Saturday, 7 December 2013

1993 Cornwall - Cars and money pits.


Back in the day, cars had exhaust pipes which rusted and fell off with monotonous regularity.

We had bought this car secondhand a few weeks before the holiday, thinking it would be just the thing for trouble free travelling. It was a seven seater Montego estate with fold down rear facing seats.  The garage must have seen us coming because it turned out to be a money pit.  We got to know the Britannia rescue call centre people quite well during the three years we had it.  The exhaust was the first in a long line of faults which cost us about £3k.  The wiring caught fire on the way to scouts one evening, the rear tailgate piston broke one afternoon in the supermarket car park, the suspension went, the brakes failed, we had a fuel leak etc etc etc.  Finally we gave in and bought a newer and more reliable car.

Paul loved his cars and was always terribly disappointed when they were broken, as they always seemed to be.  We always seemed to get cars that had been made on Friday afternoons when no one was trying!

Mobile phones were in their infancy and only a few people had them.  The young man who arrived to tow us home had a very low opinion of the phone he was provided with. My sister was in the business at the time and she tried phones as a chat up line. Young men still have low opinions, but phones are generally better.  Carol was unlucky, the chat up didn't work.    She said later he was too young, but I think it was just sour grapes.

George the risk taker, a child with his glass always nearly full, found the whole thing a big exciting adventure.  Sam the worrier, who really took after his dad and had his glass permanently almost empty, worried about the car falling off the back of the tow truck, the fact that he had a lap belt on, the fact that Daddy couldn't do up his seat belt and the possibility that the young man might exceed the speed limit.  I said to George that it wasn't exciting, but actually I did find it rather fun.  It would have been most unwise to admit that to Jim and Sam though, so I kept quiet.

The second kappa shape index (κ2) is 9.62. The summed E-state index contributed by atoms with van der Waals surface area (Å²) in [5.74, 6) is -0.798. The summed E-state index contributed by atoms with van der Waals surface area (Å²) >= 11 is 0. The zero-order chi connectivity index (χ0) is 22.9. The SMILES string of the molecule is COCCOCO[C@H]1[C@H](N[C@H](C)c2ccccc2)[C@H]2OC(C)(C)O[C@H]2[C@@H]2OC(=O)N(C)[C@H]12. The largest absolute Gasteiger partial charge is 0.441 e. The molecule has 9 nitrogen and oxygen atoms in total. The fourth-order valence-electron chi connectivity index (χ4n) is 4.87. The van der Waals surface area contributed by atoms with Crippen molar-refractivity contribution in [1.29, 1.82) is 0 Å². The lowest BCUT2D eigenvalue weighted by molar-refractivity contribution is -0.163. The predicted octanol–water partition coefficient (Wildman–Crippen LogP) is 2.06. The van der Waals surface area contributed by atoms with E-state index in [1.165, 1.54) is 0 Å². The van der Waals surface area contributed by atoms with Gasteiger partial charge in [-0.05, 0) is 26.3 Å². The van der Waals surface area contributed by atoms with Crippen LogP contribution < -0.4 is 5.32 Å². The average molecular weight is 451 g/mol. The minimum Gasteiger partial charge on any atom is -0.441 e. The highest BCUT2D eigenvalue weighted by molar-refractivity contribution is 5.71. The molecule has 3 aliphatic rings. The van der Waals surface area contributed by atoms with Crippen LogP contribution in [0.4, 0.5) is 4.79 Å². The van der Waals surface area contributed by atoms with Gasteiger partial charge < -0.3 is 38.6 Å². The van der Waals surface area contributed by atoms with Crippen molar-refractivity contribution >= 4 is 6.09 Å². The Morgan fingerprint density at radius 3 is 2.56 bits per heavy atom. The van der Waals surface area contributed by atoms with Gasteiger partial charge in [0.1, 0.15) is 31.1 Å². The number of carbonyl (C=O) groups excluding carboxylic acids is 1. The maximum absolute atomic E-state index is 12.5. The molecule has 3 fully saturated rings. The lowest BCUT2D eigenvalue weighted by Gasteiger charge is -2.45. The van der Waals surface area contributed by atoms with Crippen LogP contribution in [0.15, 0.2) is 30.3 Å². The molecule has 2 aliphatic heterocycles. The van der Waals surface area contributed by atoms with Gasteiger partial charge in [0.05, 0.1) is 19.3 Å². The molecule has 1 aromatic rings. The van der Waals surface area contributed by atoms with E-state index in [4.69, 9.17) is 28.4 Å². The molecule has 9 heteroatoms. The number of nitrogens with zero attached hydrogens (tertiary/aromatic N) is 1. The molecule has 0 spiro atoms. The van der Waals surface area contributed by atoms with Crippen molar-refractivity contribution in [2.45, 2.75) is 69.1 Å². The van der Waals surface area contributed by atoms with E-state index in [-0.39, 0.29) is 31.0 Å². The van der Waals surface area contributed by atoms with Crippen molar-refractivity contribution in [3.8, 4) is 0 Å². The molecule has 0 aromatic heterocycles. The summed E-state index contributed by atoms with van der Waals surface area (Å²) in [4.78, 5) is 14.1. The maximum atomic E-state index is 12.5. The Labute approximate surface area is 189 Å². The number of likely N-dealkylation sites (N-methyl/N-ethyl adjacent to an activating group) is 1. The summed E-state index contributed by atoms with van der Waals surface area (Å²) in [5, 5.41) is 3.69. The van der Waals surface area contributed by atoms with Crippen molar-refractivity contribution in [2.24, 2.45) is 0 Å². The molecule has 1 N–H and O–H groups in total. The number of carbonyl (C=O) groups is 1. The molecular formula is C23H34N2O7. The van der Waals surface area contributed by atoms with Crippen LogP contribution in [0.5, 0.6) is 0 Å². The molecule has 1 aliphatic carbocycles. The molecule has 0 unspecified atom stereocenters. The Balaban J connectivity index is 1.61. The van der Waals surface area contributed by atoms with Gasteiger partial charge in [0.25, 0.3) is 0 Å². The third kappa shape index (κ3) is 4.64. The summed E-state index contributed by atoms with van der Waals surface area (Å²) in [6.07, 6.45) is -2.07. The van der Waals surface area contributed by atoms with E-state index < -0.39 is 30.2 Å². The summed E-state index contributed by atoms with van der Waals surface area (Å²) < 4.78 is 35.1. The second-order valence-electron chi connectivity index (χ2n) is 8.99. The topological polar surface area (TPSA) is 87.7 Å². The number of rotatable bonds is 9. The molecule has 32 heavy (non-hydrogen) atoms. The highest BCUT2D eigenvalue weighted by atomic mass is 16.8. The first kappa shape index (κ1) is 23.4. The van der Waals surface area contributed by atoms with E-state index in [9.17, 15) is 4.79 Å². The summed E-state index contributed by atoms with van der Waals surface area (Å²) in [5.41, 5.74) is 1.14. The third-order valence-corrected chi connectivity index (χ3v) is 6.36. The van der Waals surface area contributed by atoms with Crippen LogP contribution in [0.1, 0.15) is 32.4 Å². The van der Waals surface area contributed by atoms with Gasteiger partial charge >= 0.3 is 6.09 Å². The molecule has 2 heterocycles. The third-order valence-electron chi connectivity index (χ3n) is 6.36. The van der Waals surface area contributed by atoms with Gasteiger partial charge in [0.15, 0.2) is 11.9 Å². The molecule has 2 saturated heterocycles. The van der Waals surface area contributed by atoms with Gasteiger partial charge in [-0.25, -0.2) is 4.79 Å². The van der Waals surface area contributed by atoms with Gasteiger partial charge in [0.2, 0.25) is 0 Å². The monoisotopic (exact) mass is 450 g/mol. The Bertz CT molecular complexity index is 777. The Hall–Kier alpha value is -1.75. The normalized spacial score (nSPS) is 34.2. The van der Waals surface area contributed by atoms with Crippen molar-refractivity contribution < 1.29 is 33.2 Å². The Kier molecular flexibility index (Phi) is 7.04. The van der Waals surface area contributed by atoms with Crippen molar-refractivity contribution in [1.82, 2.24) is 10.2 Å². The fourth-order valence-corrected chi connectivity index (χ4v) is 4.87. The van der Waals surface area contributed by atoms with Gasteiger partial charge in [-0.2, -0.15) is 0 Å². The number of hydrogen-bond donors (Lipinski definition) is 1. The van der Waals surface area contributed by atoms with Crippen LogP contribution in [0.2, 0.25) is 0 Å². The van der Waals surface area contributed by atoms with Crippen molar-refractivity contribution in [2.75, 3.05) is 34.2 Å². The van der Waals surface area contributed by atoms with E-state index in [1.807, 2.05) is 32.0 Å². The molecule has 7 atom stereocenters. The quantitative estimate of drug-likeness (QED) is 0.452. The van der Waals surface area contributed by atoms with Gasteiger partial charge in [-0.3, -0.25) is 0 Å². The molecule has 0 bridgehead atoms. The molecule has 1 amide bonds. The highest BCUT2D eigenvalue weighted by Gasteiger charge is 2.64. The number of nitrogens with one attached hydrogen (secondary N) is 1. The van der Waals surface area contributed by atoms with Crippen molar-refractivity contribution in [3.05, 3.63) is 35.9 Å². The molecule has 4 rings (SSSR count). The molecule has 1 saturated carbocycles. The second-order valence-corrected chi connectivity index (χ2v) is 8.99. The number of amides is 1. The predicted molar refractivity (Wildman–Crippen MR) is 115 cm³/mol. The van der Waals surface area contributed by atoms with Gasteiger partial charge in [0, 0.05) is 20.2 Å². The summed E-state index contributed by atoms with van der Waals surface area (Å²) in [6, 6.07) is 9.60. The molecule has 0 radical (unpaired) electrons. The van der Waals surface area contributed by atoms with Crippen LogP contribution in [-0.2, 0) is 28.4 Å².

Cornish people are generally very friendly unless they happen to live in a picturesque town and have to put up with dozens of tourists tramping through the town wanting souvenirs.  Londoners feel the same when someone asks the way to the Tower of London for the 47th time when they are just trying to get to work.  I suppose that it is the same in any major tourist centre, although I have to say that Americans pretend to like tourists in a very believable way.  Maybe the American accent  sounds sincere to Brits - I understand that some accents are regarded as more sincere than others, so it might be that.

So anyway, Jim's day got a bit difficult, and he had to complain to the garage where we bought the car, as the exhaust was held together with duct tape and paint when they sold it to us.  I have tried this subsequently and it never works for long.  We got home safely and it didn't snow, for which we should be grateful.  It doesn't snow in July usually, but you never know.